CARACAS, Venezuela – Under the rule of charismatic revolutionary dictator Hugo Chávez, Venezuela positioned itself as the one of the world’s most prominent socialist “havens,” with Chávez regularly expressing an extremely hostile approach to what he described as ‘US imperialism.’
Yet three years after Chávez’s death, his anti-democratic legacy remains, whilst his socialist policies have left the country in crisis.
One of the most staggering things about Venezuela is its absurd rate of inflation. Whilst 1000 Bolivares could previously buy you a car, it now barely buys you a jar of Nutella. Transferring $100 into Venezuelan currency buys you stacks of money which has very little value. Whereas the maximum bill in America is $100, the maximum single bill is worth just under 10 cents. Next year, the country’s rate of inflation is expected to rise to 1,660%.
Mainly as a result of this hyper inflation, the country is now suffering from a chronic food crisis. Queues for food such as bread, milk and butter, as well goods such as shampoo can take hours.
Supermarkets, generally run on the government’s belief in “self-sufficiency,” stock their shelves to the brim with unnecessary products such as men’s deodorant and children’s dolls, yet many aisles designed to store food remain empty.
Traveling through the capital, Caracas, it becomes ever more obvious how the country’s socialist government has clung onto power as long as it has. The government funds propaganda across the country, especially in poor neighborhoods known as barrios, over which the socialist government has emblazoned the watchful eyes of the former comandante, as well as reminding Venezuelans of the need for patriotism and trust in their government.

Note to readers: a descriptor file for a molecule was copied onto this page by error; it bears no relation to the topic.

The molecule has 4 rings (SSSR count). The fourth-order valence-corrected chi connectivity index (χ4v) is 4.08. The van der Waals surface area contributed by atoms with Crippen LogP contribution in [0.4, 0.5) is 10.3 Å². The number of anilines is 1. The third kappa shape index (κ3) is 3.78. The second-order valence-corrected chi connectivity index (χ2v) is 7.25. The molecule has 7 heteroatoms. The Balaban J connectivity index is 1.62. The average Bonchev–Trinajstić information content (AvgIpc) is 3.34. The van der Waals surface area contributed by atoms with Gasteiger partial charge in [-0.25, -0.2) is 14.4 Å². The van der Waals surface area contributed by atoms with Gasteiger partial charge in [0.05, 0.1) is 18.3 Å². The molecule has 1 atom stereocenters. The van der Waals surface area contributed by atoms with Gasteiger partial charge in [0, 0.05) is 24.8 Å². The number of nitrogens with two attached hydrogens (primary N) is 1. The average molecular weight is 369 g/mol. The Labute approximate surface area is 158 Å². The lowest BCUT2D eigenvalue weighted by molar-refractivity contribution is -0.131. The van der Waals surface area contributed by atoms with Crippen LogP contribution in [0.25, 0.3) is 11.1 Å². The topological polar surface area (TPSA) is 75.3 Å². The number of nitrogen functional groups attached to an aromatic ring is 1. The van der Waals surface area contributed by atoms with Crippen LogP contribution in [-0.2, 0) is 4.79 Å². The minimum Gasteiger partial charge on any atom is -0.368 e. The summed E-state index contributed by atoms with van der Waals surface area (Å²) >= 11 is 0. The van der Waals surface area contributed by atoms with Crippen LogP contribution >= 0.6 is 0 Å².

This mural boasts of a community “protecting and defending your human rights,” despite the country having a poor human rights record, particularly in terms of freedom of expression, as many opponents of the government have been jailed. Just this week, the government touted the release from jail of an opposition activist as a sign of progress; he served two years for his role in organizing anti-government protests.
Anti-American propaganda is also rife, with the country’s socialist government regularly using ‘American Imperialism’ as an excuse for the country’s collapsing economy.
Venezuelans recently gave a vote of no confidence in the government as part of a recall referendum, which was consequently crushed by Hugo Chavez’s chosen successor, and now dictator Nicolas Maduro.
Tensions are rising across the country as people take to the streets to demand the government secede from power. However, many protests are met with violence from police and government-run gangs known as colectivos.
As Venezuela’s socialist government continues to refuse to give up power and imprison opposition, despite having led the oil-rich country into an unprecedented political and social crisis, no one can be sure what will happen next. Many fear a military coup.
Following Donald Trump’s election in America, President Maduro this week expressed his desire for “respectful relations” with Trump, despite having described him as a “bandit,” “thief” and “mental patient.”
However shortly before the election, Trump claimed that he would show “solidarity with the suffering people of Cuba and Venezuela, concentrated in the Doral [Florida] area, against the oppression of the Castro and Maduro regimes.”
Only time now will tell whether Venezuela can ever return to prosperity, free from the shackles of its socialist dictators.
All photos Ben Kew, Breitbart News.